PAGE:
Recent Massachusetts case law confirms this conclusion. In Freetown v. New Bedford Wholesale Tire, Inc., 384 Mass. 60 (1981), a town sought to recover in negligence, public nuisance, and misrepresentation for costs of fighting a fire on the defendants' land. The complaint alleged that defendants' negligent dumping of tires on the land and their fraudulent representations to town boards about their use of the land had prevented the town from taking necessary precautions and had resulted in increased firefighting costs. In affirming the dismissal of the town's complaint on both common-law and statutory theories of recovery, the Court said:

There seems to be no authority for common law recovery by a town of its expenses in fighting a fire. No claim is made for fire damage to town property of a type that would give rise to damage liability to a private owner for negligence or nuisance. Expense incurred by the town in extinguishing a fire on private land stands on a different footing. Once a town establishes a fire department-. . . the fire chief has 'charge of extinguishing fires in the town and the protection of life and property in case of fire.' Safeguards against fire are maintained 'for the benefit of the public and without pecuniary compensation or emolument.' (Id. at 61 (citations omitted).)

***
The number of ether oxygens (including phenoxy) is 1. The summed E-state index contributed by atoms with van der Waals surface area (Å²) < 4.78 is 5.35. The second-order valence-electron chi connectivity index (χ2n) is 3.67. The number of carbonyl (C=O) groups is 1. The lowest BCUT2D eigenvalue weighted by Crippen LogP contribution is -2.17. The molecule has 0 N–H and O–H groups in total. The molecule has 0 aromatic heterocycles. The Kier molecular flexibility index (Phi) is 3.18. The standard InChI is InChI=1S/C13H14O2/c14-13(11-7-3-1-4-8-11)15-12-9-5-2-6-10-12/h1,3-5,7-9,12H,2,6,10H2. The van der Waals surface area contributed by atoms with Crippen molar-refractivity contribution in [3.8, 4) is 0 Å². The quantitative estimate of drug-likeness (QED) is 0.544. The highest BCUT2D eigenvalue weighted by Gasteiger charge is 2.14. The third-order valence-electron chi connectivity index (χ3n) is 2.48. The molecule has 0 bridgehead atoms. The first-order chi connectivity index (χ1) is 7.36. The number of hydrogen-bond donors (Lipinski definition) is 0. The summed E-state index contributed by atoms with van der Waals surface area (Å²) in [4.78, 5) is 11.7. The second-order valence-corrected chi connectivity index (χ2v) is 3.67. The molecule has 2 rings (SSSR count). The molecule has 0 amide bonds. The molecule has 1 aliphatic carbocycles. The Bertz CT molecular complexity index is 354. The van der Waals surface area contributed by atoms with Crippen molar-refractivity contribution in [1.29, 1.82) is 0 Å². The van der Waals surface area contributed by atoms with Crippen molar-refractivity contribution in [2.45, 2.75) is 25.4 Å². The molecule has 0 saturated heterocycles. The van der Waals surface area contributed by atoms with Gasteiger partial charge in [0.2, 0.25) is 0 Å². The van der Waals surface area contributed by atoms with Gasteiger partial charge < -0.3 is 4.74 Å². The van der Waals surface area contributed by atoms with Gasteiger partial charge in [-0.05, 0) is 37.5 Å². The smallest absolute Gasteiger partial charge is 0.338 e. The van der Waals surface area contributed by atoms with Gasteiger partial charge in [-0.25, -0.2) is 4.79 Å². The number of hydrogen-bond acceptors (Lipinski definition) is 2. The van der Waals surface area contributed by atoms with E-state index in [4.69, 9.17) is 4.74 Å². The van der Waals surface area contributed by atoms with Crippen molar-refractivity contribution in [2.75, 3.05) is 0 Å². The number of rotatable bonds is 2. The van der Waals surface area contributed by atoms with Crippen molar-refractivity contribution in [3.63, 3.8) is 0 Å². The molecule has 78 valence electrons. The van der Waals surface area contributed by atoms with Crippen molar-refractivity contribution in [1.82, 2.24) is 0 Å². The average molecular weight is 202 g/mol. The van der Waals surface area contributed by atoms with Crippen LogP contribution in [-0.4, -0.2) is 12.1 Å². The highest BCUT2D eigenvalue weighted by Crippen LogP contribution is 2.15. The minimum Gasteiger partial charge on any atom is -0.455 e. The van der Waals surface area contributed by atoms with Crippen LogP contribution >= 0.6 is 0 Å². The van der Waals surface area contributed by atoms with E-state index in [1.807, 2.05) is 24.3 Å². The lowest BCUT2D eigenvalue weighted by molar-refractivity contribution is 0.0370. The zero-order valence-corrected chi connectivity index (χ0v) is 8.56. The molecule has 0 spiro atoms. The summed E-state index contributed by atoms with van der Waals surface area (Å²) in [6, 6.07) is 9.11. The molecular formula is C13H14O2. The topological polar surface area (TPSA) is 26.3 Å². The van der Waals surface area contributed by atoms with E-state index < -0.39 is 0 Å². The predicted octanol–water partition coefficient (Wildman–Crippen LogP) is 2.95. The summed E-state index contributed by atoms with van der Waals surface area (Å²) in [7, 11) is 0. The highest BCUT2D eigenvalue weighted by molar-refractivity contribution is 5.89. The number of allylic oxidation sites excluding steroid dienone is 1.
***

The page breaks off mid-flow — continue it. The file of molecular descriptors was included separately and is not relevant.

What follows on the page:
Like the town of Freetown, the Commonwealth has asserted claims for increased costs sounding in negligence (special duty), public nuisance, and misrepresentation, but the Commonwealth is not claiming that it suffered any damage to its own property as a result of defendants' conduct. Rather, the Commonwealth's claim, like the town of Freetown's, is to recover the cost of benefits it voluntarily provided to private individuals. Once the Commonwealth makes the voluntary decision to join the Medicaid program (or to establish its own health care program), it commits to pay covered medical expenses of eligible persons, and (like the town in Freetown) the Commonwealth has no direct right to recover such payments.

2. Courts Throughout The Nation Have Held That No One Who Pays Another's Medical Expenses (Whether Governmental Entity, Employer, or Insurer) Has A Direct Right Of Recovery Such As The Commonwealth Is Asserting Here.